• Likes and dislikes.
          • Questions that arise (self-questioning is an excellent way to improve comprehension).
          • Points that are unclear or that you don’t understand and the reasons why.
          • Any initial revelations/discoveries/reflections, etc.
          • You will likely be able to answer some of your own questions by the end of the text or after a second read. Those that remain unclear should be brought up in class.
        3. Patterns — Look for patterns:
          • Repetition and recurring elements including (but not limited to): images, symbols, phrases, situations, mood, etc.
          • Mark these repeated elements and make connections.
          • Ask yourself why these repetitious elements are important. Why is the author using them? Do you derive any meaning from them?
          • Answer these questions in the margins or on a separate piece of paper.
        4. Significance
          • Identify any passages that strike you as highly significant and note why.
          • Don’t just highlight or bracket a passage without writing an explanation for the indication. Even though you find it important at one point, you might very well forget what you saw in the passage initially.
        5. Other Texts
          • Relate elements of the text you are reading to other texts you’ve read.
          • Are there commonalities in theme, character, symbolism, etc.?
        6. Context — Read the text in context. Consider the following:
          • The time period in which it was written (and set).
          • The social and political atmospheres of the time/setting.
          • Author’s background.
          • This may take a little research on your part to identify such context.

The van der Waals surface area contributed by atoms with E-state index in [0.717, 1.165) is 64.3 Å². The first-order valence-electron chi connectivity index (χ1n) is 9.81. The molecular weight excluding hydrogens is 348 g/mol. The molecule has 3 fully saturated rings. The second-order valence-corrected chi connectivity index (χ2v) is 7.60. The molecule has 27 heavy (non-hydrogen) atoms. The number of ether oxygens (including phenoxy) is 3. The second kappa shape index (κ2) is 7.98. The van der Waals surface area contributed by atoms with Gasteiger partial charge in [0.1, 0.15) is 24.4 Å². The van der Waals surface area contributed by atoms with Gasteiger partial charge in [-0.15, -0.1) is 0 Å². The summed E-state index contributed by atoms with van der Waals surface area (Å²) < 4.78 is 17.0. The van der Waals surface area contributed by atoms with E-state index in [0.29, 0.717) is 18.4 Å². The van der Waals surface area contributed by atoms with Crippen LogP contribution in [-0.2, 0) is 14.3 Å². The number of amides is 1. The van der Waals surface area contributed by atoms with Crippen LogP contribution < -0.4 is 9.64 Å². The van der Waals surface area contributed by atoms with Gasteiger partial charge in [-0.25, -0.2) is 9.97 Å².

• How does the author reveal these contextual elements in the literature?
          • Does the author tend to take a position on any issue? How does the author accomplish this?

        Strategies:

        1. Number the paragraphs (and pages if necessary), so that you can make easy reference in discussions or find information quickly and easily when writing about the text in an assignment.
        2. Circle unfamiliar words, look them up, and define them. Also, practice using context clues to identify possible meanings of unfamiliar words.
        3. Underline, bracket, or highlight anything of importance that you notice and make notes to identify why that section is important or significant. Likewise, indicate any passage that you might have a question about so you can bring it up in discussion. Write your question in the margins or on another sheet of paper.
        4. Underline sentences/ideas that stand out to you and note why in the margins.
        5. Connect important ideas, words, or phrases with arrows or number them in groups.
        6. Summarize each paragraph/stanza/page in the margins for quick reference.
        7. Use different symbols, abbreviations, or highlight colors to represent different concepts. (For example, you might highlight all unfamiliar words in yellow or all metaphors in green, etc.)
      Last Modified on June 13, 2022